Such an exercise makes government more transparent, allows rational external debate by fully informed experts and more productive use of public funds. Moving to this approach would require an explicit recognition by bureaucratic elites that they don't necessarily know best. It would also require political vision on the aims of economic policy.
Quite simply, it is impossible to tell whether the SAR is running a "real" structural deficit. Government accounting is designed to obscure subsidies achieved largely through land transfers between different agencies.
Mr Tsang is no fan of the Government providing housing for the masses. A sensible reading of his "grave-deficit" threats is that he was fighting an internal battle to scrap programmes such as the Home Ownership Scheme (HOS). By warning of unpalatable tax increases, he focused the policy agenda on cutting "cuttable" costs. Funding a home-starter mortgage for a first-time buyer accounts for about one-eighth of the cost of a HOS flat, according to rough estimates. As such, the administration's abandonment of its grand flat-building schemes seems to have been decided as much by fiscal arguments as by a need to stall further price falls.
Viewed as a commercial entity, the SAR appears to have a solid, under-geared balance sheet unlikely to go into the red. By getting out of building subsidised homes for sale, $20 billion to $30 billion could easily be trimmed annually. If the Government was a company, any analyst would view it as ripe for takeover. Sales of franchised monopolies, such as the Airport Authority and Post Office, could yield one-off gains but also cut future recurrent and capital expenditure.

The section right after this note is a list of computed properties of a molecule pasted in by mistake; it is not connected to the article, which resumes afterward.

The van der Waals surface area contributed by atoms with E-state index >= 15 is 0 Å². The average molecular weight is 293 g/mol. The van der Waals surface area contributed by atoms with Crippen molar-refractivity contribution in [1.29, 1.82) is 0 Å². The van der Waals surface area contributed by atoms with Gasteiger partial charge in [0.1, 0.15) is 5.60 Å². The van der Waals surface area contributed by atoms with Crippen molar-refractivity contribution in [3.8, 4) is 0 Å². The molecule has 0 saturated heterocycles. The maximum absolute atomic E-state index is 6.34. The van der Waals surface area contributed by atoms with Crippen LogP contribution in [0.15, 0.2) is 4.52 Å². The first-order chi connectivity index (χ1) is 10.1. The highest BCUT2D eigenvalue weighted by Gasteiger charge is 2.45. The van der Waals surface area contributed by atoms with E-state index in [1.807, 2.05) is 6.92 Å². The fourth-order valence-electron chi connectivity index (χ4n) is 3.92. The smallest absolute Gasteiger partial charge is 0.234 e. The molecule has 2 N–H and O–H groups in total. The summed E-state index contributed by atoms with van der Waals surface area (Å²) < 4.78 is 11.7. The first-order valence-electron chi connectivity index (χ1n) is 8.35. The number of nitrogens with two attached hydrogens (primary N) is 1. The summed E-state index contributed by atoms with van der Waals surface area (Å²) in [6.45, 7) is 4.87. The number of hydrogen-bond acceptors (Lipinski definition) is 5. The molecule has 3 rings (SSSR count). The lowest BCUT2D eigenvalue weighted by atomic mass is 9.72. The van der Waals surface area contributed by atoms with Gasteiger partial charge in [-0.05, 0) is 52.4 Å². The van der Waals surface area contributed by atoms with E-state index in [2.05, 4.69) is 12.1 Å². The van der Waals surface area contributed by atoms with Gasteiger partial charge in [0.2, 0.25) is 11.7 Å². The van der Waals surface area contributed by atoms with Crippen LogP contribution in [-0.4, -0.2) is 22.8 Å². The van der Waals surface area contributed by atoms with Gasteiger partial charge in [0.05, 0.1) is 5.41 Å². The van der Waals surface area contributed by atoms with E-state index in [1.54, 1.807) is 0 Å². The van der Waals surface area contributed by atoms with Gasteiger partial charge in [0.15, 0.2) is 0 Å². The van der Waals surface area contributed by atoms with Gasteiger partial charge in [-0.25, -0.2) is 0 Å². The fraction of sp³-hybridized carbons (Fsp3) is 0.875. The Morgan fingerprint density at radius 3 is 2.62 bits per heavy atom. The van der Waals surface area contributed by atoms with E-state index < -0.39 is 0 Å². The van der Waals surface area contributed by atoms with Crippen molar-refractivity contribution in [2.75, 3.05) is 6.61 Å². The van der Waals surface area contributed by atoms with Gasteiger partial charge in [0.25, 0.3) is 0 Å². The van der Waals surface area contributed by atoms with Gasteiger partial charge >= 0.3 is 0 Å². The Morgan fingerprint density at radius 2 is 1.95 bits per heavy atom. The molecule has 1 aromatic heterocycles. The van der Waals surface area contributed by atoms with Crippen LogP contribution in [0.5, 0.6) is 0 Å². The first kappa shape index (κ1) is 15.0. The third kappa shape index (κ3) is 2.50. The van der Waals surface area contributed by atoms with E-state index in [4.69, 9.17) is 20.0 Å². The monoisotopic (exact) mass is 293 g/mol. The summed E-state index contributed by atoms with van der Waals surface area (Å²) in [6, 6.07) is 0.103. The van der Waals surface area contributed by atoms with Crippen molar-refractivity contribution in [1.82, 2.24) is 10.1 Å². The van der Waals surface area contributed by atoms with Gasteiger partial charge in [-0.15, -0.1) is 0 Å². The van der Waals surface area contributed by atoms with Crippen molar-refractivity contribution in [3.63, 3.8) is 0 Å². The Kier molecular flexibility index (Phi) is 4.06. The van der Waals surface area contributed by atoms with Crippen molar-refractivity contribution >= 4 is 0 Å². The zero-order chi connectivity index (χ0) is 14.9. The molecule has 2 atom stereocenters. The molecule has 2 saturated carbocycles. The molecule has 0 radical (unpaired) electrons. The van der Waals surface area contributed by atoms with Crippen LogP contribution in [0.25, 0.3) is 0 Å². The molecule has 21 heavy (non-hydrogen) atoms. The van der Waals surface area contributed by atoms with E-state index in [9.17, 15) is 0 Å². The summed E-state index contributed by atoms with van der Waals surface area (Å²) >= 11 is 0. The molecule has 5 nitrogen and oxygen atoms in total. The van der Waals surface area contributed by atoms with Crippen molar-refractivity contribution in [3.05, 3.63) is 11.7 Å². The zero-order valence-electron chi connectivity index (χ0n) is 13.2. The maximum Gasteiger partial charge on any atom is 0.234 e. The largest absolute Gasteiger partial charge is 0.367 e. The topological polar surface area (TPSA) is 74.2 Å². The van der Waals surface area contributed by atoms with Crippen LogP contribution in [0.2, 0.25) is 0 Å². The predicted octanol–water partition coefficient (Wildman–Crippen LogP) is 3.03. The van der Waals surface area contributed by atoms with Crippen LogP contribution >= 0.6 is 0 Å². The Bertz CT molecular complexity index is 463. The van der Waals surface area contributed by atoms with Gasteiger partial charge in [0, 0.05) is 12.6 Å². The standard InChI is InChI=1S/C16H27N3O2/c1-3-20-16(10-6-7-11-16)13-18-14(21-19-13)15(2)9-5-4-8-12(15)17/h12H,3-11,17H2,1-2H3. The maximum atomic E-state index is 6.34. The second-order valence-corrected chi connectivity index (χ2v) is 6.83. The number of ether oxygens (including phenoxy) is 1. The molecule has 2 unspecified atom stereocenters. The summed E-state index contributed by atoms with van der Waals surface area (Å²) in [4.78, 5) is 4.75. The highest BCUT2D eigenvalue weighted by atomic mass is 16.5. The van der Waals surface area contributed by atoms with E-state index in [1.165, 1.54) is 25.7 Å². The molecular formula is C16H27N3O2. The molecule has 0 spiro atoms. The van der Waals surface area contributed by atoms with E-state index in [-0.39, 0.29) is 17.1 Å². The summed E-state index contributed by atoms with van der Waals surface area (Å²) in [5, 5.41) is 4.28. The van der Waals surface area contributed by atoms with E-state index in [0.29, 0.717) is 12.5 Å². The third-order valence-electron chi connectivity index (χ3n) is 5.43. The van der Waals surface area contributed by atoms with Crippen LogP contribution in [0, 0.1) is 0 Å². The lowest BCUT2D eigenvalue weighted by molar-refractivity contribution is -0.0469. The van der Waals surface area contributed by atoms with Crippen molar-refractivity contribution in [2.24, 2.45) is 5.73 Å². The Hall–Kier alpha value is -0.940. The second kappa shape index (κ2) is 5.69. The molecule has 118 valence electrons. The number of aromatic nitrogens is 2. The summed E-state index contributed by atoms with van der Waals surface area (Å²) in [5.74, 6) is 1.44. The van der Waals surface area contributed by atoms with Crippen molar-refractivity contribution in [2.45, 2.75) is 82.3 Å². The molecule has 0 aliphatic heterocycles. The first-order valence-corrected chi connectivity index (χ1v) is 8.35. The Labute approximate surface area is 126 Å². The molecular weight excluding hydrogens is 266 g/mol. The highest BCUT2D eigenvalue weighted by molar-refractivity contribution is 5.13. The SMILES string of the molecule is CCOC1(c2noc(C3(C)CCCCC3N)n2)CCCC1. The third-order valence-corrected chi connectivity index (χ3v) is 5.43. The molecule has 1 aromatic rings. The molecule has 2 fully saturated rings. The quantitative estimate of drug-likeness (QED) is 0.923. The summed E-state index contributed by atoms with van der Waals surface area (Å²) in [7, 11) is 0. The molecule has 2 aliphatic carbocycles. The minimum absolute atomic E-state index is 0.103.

Land sales might have been cut, but they will restart sooner or later. Then, revenues will flow to the Treasury rather than be transferred to the Housing Authority free of charge.
The analogy, of course, only goes so far. Countries are more complicated than companies, and profit maximisation cannot be the sole motivation for fiscal policy. Viewed in static terms, the SAR has solid finances. But the real question is how to direct policy to maximise the economic potential of the entire economy.
When Mr Tsang warns of structural deficits, chances are he is looking at ratios the rest of us cannot see. He is right that the tax base is too narrow and the user-pays principle for service provision should be extended. Spending on health and education will rise sharply in coming years while revenues from direct taxation are likely to remain flat.
There are good reasons to revamp the tax system. Dependence on government cross-subsidies and structurally high land prices imposes costs across the economy. A lot of people could have a better life if the mercantilist aims of the Treasury and the Lands Department were subordinated to broader economic aims.
Chief Executive Tung Chee-hwa and Mr Tsang might harbour such ambition. Yet presenting tax reform as deficit avoidance undermines their credibility.
Mrs Thatcher launched her counter-revolution to change Britain from a tax-and-spend state addicted to handouts and subsidies. Today, few doubt the success of her economic-revival programme, yet the public sector's share of national income remains above 40 per cent.

Hong Kong faces the challenge of reform with an immensely stronger hand: the SAR Government spends only 20 per cent of our national income (by official accounting measures, anyway). Its fiscal reserves provide the cushion to smooth the transition from a land-revenue-based fiscal system. The alternative is to retain the status quo and watch expenditure rise remorselessly.

A good starting point would be a more transparent fiscal system that allows us to see where and why our money is being spent.

Simon Pritchard is a staff writer for the Post's business desk.